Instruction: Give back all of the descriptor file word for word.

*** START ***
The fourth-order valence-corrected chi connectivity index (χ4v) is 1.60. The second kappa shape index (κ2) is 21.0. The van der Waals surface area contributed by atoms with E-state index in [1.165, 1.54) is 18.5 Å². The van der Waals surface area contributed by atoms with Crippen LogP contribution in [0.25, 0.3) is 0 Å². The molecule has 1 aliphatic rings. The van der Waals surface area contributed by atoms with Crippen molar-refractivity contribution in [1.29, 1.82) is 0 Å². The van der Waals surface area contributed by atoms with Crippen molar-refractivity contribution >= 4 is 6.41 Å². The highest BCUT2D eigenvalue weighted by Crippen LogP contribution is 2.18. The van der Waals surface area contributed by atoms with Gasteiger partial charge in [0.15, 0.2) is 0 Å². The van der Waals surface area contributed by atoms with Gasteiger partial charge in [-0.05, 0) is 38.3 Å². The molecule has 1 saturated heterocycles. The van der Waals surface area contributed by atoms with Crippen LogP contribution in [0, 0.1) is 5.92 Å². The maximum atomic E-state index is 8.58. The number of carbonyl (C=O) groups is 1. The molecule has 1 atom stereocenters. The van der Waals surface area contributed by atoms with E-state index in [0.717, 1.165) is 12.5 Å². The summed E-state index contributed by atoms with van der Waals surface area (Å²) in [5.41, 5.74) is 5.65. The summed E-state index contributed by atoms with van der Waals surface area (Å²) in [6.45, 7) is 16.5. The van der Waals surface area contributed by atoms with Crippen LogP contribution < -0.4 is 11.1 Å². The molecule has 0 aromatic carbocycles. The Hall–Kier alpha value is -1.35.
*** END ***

The fourth-order valence-corrected chi connectivity index (χ4v) is 1.60. The second kappa shape index (κ2) is 21.0. The van der Waals surface area contributed by atoms with E-state index in [1.165, 1.54) is 18.5 Å². The van der Waals surface area contributed by atoms with Crippen LogP contribution in [0.25, 0.3) is 0 Å². The molecule has 1 aliphatic rings. The van der Waals surface area contributed by atoms with Crippen molar-refractivity contribution in [1.29, 1.82) is 0 Å². The van der Waals surface area contributed by atoms with Crippen molar-refractivity contribution >= 4 is 6.41 Å². The highest BCUT2D eigenvalue weighted by Crippen LogP contribution is 2.18. The van der Waals surface area contributed by atoms with Gasteiger partial charge in [0.15, 0.2) is 0 Å². The van der Waals surface area contributed by atoms with Gasteiger partial charge in [-0.05, 0) is 38.3 Å². The molecule has 1 saturated heterocycles. The van der Waals surface area contributed by atoms with Crippen LogP contribution in [0, 0.1) is 5.92 Å². The maximum atomic E-state index is 8.58. The number of carbonyl (C=O) groups is 1. The molecule has 1 atom stereocenters. The van der Waals surface area contributed by atoms with E-state index in [0.717, 1.165) is 12.5 Å². The summed E-state index contributed by atoms with van der Waals surface area (Å²) in [5.41, 5.74) is 5.65. The summed E-state index contributed by atoms with van der Waals surface area (Å²) in [6.45, 7) is 16.5. The van der Waals surface area contributed by atoms with Crippen LogP contribution < -0.4 is 11.1 Å². The molecule has 0 aromatic carbocycles. The Hall–Kier alpha value is -1.35.